• Efficient power consumption and automatic 4-hour shutoff deliver up to 350 hours of battery life
  • AUX jack connects to MP3 players and scanners (3.5mm audio connection cord included)
  • Powered by two included AAA batteries
  • Replacement ear cushions available
  • MSRP $84/$101

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  1. Howard Leight, I like their hearing protection and prefer it over others I’ve tried. Recently had a big box with hearing protection stuff in it I’ve tired over the years, to it took the range and gave ’em away. The Howard Leight muffs are the only ones I use now.

    • The OpsCore are an entirely different beast, especially if buy their NFMI earplugs, which pass the sound through a diaphragm in the plug. Comparing $1000 of equipment with communication capabilities to amplified headphones isn’t an apples-to-apples comparison. Plus, I don’t think the OpsCore comes in youth sizes.

    • Its depends on what the general environment is. For a general environment steady constant noise level of, for example, 100 Db 22 Db NRR isn’t much compared to say 33 Db NRR. But for the sudden high frequency impulse noise of weapons fire, at for example 160 Db, 22 Db NRR is a lot.

      For general environment, the math (OSHA method); (NRR-7)/2=Reduction … then > steady constant noise level – Reduction = 87db reaching the ear.

      If the person is wearing both earplugs and ear muffs for hearing protection the actual NRR is calculated by taking the higher NRR number and adding 5 to it then using that number in the above calculation to determine the exposure level while wearing the earplugs and ear muffs.

      But when we consider the frequency ranges of weapon fire sound and apply the physics involved – for sudden high frequency impulse noise weapons fire, the math – for effective average using the physics of the sound pressure energy and that energy is what causes the hearing damage; -6 Db = 50% reduction > so, for example for every 6 Db of NRR rating the high frequency impulse noise weapons fire sound pressure level (energy) is reduced 50% —- for example, if NRR is 6 Db then 160 /2 = 80 Db reaching the ear > then > if 6 Db more NRR is added for 12 Db NRR then 80 / 2 = 40 Db … and on for each 6 Db NRR added.

      However, while mathematically this works out in reality and actual implementation efficiency is only 50 % in an open system which hearing protection actually is in the physics involved, which in the logarithmic nature of the high frequency impulse noise weapons fire (and sound in general) increases the level of the reduced sound reaching the ear by (variable) ~40 Db to ~50 Db effective average. So for example —- 22 Db NRR with 160 Db impulse noise weapons fire = 20 Db reaching the ear + ~50 Db = 70 Db effective average reaching the ear. So 22 Db NRR is a lot in its context, just not perfect – 70 Db effective average is 15 Db below 85 Db effective average which is considered the point where most people start having permanent hearing damage from sustained or frequent exposure. The once in a life time exposure level without, on average, permanent hearing damage is 140 Db effective average.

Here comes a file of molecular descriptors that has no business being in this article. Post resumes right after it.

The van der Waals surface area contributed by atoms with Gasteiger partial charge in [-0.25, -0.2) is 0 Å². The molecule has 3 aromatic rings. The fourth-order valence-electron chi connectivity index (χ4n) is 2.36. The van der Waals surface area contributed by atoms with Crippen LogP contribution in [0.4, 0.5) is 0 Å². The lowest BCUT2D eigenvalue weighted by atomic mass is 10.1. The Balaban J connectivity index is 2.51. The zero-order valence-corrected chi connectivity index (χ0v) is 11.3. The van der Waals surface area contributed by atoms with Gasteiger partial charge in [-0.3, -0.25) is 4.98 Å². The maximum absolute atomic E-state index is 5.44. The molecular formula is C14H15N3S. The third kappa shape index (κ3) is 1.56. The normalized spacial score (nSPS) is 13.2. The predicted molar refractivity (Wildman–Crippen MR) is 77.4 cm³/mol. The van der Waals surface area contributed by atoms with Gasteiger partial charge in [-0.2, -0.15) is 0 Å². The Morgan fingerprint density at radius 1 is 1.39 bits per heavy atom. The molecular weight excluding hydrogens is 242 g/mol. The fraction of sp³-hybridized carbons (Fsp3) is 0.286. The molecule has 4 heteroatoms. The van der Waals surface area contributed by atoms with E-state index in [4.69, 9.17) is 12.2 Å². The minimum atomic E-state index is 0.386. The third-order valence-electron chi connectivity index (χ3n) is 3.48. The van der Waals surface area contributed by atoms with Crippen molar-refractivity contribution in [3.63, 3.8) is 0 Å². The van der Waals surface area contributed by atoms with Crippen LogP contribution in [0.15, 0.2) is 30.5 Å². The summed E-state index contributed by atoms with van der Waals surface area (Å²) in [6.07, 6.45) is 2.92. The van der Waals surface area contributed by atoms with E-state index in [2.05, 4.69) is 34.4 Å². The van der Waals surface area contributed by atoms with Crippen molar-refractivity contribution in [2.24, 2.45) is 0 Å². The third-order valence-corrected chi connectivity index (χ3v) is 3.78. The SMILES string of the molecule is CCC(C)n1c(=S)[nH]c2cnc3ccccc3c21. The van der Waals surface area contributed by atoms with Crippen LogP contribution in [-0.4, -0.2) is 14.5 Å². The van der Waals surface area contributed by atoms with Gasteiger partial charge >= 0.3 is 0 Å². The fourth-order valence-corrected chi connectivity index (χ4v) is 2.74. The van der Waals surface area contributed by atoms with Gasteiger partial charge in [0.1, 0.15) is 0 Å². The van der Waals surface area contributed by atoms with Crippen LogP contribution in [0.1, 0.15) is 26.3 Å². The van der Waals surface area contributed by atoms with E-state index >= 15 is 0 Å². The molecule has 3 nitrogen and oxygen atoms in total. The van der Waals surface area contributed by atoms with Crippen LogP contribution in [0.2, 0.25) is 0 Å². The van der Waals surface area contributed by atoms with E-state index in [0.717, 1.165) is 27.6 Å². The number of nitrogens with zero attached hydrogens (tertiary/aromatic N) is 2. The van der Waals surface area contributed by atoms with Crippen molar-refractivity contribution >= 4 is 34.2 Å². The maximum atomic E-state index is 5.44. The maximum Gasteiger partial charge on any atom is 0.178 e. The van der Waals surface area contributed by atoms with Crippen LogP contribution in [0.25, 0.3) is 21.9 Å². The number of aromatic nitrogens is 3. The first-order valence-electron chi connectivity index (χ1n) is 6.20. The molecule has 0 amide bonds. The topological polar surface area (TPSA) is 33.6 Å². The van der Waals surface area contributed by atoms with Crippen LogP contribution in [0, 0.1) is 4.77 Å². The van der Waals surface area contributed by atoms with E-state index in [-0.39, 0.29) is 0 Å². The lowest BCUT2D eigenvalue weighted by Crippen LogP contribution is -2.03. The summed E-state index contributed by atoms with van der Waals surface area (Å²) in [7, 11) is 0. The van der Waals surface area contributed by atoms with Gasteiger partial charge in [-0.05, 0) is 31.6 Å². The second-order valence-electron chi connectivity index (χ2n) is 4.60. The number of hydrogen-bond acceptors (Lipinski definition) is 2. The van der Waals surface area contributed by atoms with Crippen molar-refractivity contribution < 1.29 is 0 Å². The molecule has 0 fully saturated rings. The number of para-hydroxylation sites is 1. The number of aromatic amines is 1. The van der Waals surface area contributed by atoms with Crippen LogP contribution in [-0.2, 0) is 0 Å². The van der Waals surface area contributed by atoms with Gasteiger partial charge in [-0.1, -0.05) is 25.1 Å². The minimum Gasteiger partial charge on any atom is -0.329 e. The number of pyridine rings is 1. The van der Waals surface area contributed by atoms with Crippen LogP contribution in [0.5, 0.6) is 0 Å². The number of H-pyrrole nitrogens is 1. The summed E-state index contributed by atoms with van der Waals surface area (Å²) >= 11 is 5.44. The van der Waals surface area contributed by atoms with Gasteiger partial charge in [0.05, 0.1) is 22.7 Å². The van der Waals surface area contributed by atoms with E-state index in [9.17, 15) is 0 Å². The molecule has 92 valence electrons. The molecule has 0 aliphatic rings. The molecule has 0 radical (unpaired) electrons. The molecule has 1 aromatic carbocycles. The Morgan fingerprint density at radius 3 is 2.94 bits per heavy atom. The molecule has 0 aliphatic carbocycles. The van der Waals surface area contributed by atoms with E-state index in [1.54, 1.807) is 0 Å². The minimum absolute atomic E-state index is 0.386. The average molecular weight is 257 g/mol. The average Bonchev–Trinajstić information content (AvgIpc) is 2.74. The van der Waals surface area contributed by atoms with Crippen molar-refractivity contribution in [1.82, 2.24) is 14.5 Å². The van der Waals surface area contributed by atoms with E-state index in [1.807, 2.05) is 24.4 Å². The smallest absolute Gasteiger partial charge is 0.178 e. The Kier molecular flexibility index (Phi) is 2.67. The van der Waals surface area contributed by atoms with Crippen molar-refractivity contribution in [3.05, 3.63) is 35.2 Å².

• For general environment, the math (OSHA method); (NRR-7)/2=Reduction … then > steady constant noise level – Reduction = 87db reaching the ear.

        where NRR = 33 Db and steady constant noise level = 100 Db

        (33 – 7)/2 = 13
        100 – 13 = 87 Db

        (sorry I left the clarification out of the original)

        • steady constant noise level – is a linear state nature.

          sudden high frequency impulse noise weapons fire – is a logarithmic state nature.

          For steady constant noise level the linear OSHA calculations work to get a specific noise reduction number but this is reasonably close to the effective average.

          For sudden high frequency impulse noise weapons fire to have an “accurate” value we need to consider the physics involved on the energy level. Although all sound has a logarithmic nature on the energy level, its state more (e.g. steady, variable, transitory, pulse, etc…) determines what the effective result is in human hearing. High frequency impulse noise weapons fire is both transitory and pulse that is logarithmic and contains high frequencies out side the normal human hearing range as well as within and the sound pressure energy from even those you can not hear can do hearing damage.